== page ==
Jury, Witness and Voting Leave in New York
Overview of Jury, Witness and Voting Leave Laws in New York State
Employers in New York cannot discharge an employee for taking jury leave if the employee gave notice before the start of their jury duty. Employers are generally not required to pay an employee for jury leave.
Employers with more than 10 employees may not withhold the first $40 of daily wages during the first three days of the employee’s jury duty.
Employers in New York cannot take any adverse action against an employee for appearing as a witness in a criminal proceeding or exercising their rights under the family court act if the employee provided prior notice. An employer is not required to pay an employee for such leave.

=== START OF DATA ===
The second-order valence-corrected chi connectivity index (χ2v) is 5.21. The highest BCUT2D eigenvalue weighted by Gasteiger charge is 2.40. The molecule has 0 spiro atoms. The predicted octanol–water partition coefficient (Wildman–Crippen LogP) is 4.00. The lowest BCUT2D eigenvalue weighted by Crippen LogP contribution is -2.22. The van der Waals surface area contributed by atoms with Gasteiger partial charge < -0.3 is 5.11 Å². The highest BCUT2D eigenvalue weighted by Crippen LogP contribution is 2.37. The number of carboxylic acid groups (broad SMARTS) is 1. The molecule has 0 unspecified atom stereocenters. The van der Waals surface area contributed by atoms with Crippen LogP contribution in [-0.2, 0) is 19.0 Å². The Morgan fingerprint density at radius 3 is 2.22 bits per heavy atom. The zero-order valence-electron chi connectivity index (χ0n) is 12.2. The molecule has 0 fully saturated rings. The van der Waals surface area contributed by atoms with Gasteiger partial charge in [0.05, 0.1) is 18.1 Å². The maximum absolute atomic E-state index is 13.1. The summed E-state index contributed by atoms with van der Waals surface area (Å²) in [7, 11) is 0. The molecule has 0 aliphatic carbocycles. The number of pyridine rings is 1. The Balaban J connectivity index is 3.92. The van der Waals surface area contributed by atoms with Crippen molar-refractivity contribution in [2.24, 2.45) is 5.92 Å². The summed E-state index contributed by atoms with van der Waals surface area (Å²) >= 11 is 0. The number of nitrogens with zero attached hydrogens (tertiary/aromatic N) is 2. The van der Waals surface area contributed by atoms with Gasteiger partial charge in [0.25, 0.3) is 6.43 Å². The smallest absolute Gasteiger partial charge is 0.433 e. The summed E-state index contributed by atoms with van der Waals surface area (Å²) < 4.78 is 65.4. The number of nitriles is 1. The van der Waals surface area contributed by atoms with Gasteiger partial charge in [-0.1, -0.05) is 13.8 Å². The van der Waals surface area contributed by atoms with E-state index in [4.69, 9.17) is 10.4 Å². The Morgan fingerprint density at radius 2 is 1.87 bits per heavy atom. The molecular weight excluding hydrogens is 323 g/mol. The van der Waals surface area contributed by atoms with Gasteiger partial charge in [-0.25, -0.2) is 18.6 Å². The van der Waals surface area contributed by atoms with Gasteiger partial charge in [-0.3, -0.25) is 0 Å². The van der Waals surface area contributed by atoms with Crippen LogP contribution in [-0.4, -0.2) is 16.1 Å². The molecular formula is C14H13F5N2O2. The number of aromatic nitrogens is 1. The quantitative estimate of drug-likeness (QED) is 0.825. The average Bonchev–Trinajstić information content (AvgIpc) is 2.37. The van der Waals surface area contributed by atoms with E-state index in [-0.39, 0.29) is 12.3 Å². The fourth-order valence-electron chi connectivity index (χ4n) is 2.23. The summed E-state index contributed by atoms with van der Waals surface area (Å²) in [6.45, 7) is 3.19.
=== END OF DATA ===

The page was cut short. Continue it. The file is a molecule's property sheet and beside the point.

Crime Victim Leave
If the employee provides prior notice of the need for crime victim leave, employers cannot take any adverse action against them for appearing as a witness, consulting with the district attorney, or exercising their rights as a crime victim. An employer is not required to pay an employee for crime-victim leave.
Employers in New York must provide employees with as much leave as is necessary so that they are able to vote. Up to three hours of that time must be paid. Employees may be required to provide at least two days' notice of their need for voting leave.
Employers must post a notice regarding employees’ voting leave rights at least 10 days before every election and leave the notice up until the close of polls on Election Day.
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